Josh and Violet share their spoiler-free male vs. female perspective reviews of Wonder Woman, directed by Patty Jenkins, and starring Gal Gadot and Chris Pine!
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Violet’s Movie Review of
Wonder Woman, directed by Patty Jenkins, opened to a domestic debut of over $103 million this past weekend — the highest ever opening for a female directed film. The film is the fourth installment in the DCEU (DC Extended Universe) and stars Gal Gadot as Diana Prince/Wonder Woman, Chris Pine as Steve Trevor, Connie Nielsen as Diana’s mother, Hippolyta, and Robin Wright as Diana’s aunt, Antiope.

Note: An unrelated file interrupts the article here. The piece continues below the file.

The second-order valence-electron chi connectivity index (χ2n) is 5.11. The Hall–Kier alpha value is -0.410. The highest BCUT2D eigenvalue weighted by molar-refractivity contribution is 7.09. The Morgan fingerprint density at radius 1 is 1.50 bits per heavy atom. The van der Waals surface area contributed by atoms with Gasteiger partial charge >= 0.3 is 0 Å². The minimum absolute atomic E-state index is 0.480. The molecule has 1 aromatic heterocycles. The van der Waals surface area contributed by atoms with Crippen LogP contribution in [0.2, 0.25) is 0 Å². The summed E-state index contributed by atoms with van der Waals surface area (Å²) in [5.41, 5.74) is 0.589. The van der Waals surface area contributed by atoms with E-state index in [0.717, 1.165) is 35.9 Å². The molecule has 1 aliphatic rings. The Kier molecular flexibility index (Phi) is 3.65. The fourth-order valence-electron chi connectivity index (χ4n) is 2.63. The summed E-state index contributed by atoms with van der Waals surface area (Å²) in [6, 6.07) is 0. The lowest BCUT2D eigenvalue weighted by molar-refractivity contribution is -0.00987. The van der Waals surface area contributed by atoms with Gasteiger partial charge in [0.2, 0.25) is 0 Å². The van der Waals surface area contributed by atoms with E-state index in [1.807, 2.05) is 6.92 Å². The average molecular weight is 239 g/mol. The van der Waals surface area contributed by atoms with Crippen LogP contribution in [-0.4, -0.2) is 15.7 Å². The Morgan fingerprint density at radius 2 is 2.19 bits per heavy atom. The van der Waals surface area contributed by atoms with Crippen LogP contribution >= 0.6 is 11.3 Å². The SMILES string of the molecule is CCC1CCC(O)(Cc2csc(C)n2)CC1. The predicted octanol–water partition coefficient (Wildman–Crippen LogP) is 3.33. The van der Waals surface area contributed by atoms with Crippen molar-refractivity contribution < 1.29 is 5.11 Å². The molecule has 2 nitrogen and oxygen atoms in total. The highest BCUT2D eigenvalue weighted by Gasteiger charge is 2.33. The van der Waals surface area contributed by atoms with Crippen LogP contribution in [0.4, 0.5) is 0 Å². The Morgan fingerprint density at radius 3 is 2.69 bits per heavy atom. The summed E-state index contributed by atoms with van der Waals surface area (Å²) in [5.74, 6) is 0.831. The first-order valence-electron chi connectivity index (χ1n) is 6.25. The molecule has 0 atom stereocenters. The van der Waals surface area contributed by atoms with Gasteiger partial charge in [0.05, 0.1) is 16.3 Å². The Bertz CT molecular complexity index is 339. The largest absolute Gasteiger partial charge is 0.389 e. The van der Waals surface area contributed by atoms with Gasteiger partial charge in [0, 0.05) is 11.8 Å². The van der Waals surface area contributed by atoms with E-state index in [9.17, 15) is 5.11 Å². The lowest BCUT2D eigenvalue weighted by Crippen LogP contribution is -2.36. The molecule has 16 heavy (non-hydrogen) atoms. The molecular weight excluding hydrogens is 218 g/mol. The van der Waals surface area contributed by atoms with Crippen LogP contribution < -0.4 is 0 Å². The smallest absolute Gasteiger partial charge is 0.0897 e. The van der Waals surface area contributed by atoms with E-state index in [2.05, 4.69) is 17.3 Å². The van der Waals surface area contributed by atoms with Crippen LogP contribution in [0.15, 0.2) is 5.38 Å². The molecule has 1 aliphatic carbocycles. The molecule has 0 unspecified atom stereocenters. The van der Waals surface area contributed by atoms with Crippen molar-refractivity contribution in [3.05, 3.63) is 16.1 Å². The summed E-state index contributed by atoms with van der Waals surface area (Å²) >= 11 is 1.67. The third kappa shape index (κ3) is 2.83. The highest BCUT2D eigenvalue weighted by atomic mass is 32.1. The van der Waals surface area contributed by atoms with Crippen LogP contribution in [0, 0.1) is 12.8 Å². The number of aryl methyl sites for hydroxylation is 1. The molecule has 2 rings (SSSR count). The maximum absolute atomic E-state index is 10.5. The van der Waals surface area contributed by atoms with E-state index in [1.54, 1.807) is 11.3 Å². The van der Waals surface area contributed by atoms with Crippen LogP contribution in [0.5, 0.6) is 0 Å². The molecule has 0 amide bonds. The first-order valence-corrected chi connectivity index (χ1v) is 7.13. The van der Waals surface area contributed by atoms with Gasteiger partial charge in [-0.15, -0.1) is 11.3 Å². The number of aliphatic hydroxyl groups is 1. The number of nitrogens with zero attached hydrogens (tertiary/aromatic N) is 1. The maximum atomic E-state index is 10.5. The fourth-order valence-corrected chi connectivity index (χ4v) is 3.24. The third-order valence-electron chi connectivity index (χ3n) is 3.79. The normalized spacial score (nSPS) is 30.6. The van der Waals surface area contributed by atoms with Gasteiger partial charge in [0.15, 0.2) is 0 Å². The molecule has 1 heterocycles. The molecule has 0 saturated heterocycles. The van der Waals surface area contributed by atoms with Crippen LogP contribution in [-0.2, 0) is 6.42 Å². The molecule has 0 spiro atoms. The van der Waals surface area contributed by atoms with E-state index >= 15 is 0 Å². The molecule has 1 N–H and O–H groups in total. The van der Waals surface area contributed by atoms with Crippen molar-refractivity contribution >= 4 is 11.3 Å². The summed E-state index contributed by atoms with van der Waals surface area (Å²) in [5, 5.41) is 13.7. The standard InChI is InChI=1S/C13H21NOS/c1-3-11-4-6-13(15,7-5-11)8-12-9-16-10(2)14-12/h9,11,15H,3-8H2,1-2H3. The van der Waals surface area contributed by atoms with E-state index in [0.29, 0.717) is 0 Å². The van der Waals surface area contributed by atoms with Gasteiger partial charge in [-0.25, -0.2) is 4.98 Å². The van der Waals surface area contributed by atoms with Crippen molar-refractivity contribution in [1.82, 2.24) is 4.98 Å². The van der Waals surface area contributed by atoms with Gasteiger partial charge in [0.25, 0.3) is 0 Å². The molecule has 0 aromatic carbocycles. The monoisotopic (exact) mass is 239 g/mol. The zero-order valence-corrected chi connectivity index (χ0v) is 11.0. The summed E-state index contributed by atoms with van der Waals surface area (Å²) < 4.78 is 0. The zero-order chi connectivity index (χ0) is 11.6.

The DCEU has had a rocky road thus far, with each of its three previous films not faring very well with critics and audiences alike. It seemed that the future of the DCEU hinged on Wonder Woman‘s performance. Not only that, but since this was the first female-led superhero film in recent history (we still have to wait almost 2 years until we get Captain Marvel from the MCU [Marvel Cinematic Universe], despite Marvel already having released 15 other films to date), the future of superhero films featuring a female as the lead also seemed to rest on Wonder Woman‘s shoulders. Well, step aside men, this was a job that only a woman could do. With Patty Jenkins at the helm, and Gal Gadot as the film’s lead, Wonder Woman was not only a box office success, but also a success with critics, being certified fresh on Rotten Tomatoes with 93%. Compare that to the next highest DCEU movie rating, Man of Steel, of 55%!